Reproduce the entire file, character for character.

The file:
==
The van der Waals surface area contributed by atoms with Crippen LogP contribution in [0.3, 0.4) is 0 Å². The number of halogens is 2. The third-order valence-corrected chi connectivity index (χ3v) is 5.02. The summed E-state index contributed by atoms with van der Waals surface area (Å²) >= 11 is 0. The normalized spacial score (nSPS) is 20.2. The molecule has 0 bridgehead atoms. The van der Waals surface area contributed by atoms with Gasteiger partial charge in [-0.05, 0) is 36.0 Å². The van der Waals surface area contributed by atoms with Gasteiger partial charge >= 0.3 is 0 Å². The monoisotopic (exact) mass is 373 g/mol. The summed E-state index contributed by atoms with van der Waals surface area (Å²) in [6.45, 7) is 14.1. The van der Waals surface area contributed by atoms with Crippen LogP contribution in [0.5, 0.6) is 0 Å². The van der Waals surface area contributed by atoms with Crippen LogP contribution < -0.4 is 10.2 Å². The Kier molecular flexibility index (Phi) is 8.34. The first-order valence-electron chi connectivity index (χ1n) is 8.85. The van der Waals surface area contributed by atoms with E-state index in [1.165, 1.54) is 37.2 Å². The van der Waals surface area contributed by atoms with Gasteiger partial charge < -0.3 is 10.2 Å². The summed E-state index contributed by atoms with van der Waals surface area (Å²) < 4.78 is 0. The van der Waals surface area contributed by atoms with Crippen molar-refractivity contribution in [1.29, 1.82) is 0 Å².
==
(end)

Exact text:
The van der Waals surface area contributed by atoms with Crippen LogP contribution in [0.3, 0.4) is 0 Å². The number of halogens is 2. The third-order valence-corrected chi connectivity index (χ3v) is 5.02. The summed E-state index contributed by atoms with van der Waals surface area (Å²) >= 11 is 0. The normalized spacial score (nSPS) is 20.2. The molecule has 0 bridgehead atoms. The van der Waals surface area contributed by atoms with Gasteiger partial charge in [-0.05, 0) is 36.0 Å². The van der Waals surface area contributed by atoms with Gasteiger partial charge >= 0.3 is 0 Å². The monoisotopic (exact) mass is 373 g/mol. The summed E-state index contributed by atoms with van der Waals surface area (Å²) in [6.45, 7) is 14.1. The van der Waals surface area contributed by atoms with Crippen LogP contribution in [0.5, 0.6) is 0 Å². The van der Waals surface area contributed by atoms with Crippen LogP contribution < -0.4 is 10.2 Å². The Kier molecular flexibility index (Phi) is 8.34. The first-order valence-electron chi connectivity index (χ1n) is 8.85. The van der Waals surface area contributed by atoms with E-state index in [1.165, 1.54) is 37.2 Å². The van der Waals surface area contributed by atoms with Gasteiger partial charge < -0.3 is 10.2 Å². The summed E-state index contributed by atoms with van der Waals surface area (Å²) < 4.78 is 0. The van der Waals surface area contributed by atoms with Crippen molar-refractivity contribution in [1.29, 1.82) is 0 Å².